Ruth Zweigman is not a pleasant person to be around. She’s so negative that when she says “I’m in a bad mood,” her sister responds, “How can you tell?”
After making a typically harsh wisecrack about her daughter’s boyfriend, Ruth tries to lessen the pain by saying “I’m just thinking out loud.” The daughter replies, “Have you ever thought in silence?”
No, you wouldn’t want to live with Ruth. And now that she can’t take care of herself – she’s in recovery from eye surgery and foot surgery – the question of who she’s going to live with is a big one. Her sister won’t take her in: “I see her every couple of months,” she says. “That’s more than enough.” So it falls to Miranda, her 38-year-old doormat of a daughter, to take care of her. Miranda proposes bringing Ruth down from Long Island to Philadelphia to live with her. It’s “a terrible idea,” they both agree. But with familial bonds and Jewish guilt being what they are, they go ahead with the plan.
That’s the premise of All the Days, Sharyn Rothstein’s new play at the McCarter Theatre. As you can tell from the passages above, it’s a comedy with a lot of funny lines, most delivered in an uncomplicated setup/punchline format. But it also veers into dramatic territory, with mixed results.
In a series of concise, efficient scenes, Rothstein introduces us to Ruth and her extended family. Ruth is suffering from diabetes – hence all that surgery – but she’s still addicted to sugary snacks and drinks, even though those snacks might soon blind her or even kill her. She’s also grieving the recent death of her son David, who was, as she keeps heartlessly reminding Miranda, her favorite child.
Miranda is a single mom with a 13-year-old son who’s about to have his Bar Mitzvah, even though Miranda herself, seeking solace after David’s death, has just converted to Christianity. (“You’re trying to kill me” says Ruth, kvetching yet again.) Stew is Miranda’s boyfriend, whose touchy-feely pronouncements (“I’m still on my own journey”) prompt Ruth to roll her eyes.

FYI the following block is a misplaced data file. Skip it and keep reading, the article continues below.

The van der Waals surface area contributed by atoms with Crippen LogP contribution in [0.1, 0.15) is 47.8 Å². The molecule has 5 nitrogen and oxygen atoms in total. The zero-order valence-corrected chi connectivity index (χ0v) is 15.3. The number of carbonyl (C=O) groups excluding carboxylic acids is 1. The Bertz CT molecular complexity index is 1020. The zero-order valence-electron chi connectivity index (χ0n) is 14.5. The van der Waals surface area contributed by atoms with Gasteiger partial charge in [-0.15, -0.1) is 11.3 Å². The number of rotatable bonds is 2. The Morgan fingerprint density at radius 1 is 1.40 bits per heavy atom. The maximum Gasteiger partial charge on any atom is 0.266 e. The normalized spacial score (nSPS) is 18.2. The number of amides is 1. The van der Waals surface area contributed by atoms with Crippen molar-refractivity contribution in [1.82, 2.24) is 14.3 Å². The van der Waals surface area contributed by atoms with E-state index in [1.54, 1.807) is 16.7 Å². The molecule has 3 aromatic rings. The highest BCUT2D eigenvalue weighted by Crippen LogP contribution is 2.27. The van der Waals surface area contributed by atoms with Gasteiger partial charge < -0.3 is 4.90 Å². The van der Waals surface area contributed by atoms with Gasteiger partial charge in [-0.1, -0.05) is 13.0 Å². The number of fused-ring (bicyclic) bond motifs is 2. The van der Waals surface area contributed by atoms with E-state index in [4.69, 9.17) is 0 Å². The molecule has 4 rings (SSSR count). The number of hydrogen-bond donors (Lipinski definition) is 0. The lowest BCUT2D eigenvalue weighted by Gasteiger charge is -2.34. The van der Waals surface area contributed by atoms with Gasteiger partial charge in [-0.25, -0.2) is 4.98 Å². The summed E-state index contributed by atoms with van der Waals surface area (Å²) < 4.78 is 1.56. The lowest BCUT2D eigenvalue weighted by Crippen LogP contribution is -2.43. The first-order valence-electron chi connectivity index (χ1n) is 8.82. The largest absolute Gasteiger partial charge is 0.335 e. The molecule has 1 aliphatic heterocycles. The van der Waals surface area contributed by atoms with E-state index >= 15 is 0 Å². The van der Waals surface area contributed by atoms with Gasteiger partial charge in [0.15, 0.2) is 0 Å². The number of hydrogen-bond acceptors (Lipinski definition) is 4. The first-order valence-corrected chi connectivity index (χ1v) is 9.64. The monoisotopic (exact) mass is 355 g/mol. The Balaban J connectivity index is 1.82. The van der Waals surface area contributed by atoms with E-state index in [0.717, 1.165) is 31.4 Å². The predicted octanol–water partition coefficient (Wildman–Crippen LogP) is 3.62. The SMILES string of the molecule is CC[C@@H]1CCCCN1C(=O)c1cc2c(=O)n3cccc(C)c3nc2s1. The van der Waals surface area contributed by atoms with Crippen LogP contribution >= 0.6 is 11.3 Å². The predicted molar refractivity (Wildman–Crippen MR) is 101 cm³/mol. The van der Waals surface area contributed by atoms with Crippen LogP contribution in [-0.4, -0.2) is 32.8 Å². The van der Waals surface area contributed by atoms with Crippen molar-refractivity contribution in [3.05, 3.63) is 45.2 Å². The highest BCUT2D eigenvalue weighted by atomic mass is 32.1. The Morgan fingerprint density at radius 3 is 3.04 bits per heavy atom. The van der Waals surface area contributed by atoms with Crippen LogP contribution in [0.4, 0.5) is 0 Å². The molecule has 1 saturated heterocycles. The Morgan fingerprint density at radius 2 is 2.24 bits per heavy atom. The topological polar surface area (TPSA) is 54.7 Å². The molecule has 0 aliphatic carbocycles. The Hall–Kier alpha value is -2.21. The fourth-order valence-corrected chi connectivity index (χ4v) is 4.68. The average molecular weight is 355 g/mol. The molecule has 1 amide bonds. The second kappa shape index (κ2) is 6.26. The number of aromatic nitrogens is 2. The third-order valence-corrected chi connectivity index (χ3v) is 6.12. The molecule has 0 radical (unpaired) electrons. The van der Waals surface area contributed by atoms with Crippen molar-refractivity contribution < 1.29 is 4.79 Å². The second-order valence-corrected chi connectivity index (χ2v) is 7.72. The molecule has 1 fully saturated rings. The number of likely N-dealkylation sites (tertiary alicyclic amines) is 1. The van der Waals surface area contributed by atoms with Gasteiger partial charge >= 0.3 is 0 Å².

Monica is Ruth’s cynical sister, who’s just as aggravating as Ruth but in different ways. Del is Ruth’s long-absent ex-husband, now returned. And Baptiste is a blind date who brings out Ruth’s softer side… proving that, yes, she does have a softer side. (But you figured that there would be a heart beneath that gruff exterior, didn’t you?)
All the Days – the play’s title is never explained – is an agreeable play filled with snappy one-liners. Most of the jokes are good, if formulaic; the sixtyish Monica has a joke about her arthritis and her sex life sounds like it could have come out of Joan Rivers’ act.
Yet Rothstein occasionally tries too hard to be outrageous. There’s a brief sex scene which, even though it’s far from explicit, seems inappropriate in such a sedate show. And there’s a comic scene late in act one revolving around Alzheimer’s disease jokes; the scene comes off as tasteless, cruel, and pointless.
There are fewer jokes in Act Two of All the Days, as Rothstein spends more time focusing on the family’s long-simmering conflicts. Some of these plot turns, such as Del’s attempt to reconcile with Ruth, flesh out the characters in intriguing ways.
Emily Mann’s fast-paced direction is excellent, and it’s helped by Daniel Ostling’s handsome sliding sets, which allow for swift scene changes.
Caroline Aaron plays Ruth with a deadpan delivery and a throaty voice reminiscent of the late comic Totie Fields. She gets great support from Ron Orbach as Del and especially from Leslie Ayvazian, who lands each of Monica’s punchlines with gusto. Monica is the type of upper class suburban housewife who never comes to any event less than fully prepared; in one of the show’s funniest low-key bits, Ayvazian is handed a cup of coffee and, without saying a word, casually reaches into her purse to pull out a packet of Splenda and a metal stirrer. It’s an offhand moment that perfectly defines her character.
As Miranda, Stephanie Janssen is overshadowed by this trio of comic veterans, but does a good job conveying her character’s ongoing exasperation. And she has her own fine support team: Justin Hagan as her boyfriend, who is not as much of a pushover as he initially seems, and Matthew Kuenne as her son, who is being pulled in several directions as once. And Raphael Nash Thompson has a genial manner as the new man in Ruth’s life.
All the Days doesn’t have a lot of surprises. You’ll like spending time with them, despite their flaws. And like them, All the Days is an imperfect, but highly likable, play.
Running Time: Two hours, including intermission.
All the Days plays through May 29, 2016 in the Berlind Theatre Auditorium at the McCarter Theatre Center – 91 University Place, in Princeton, NJ. For tickets, call the box office at (609) 258-2787, or purchase them online.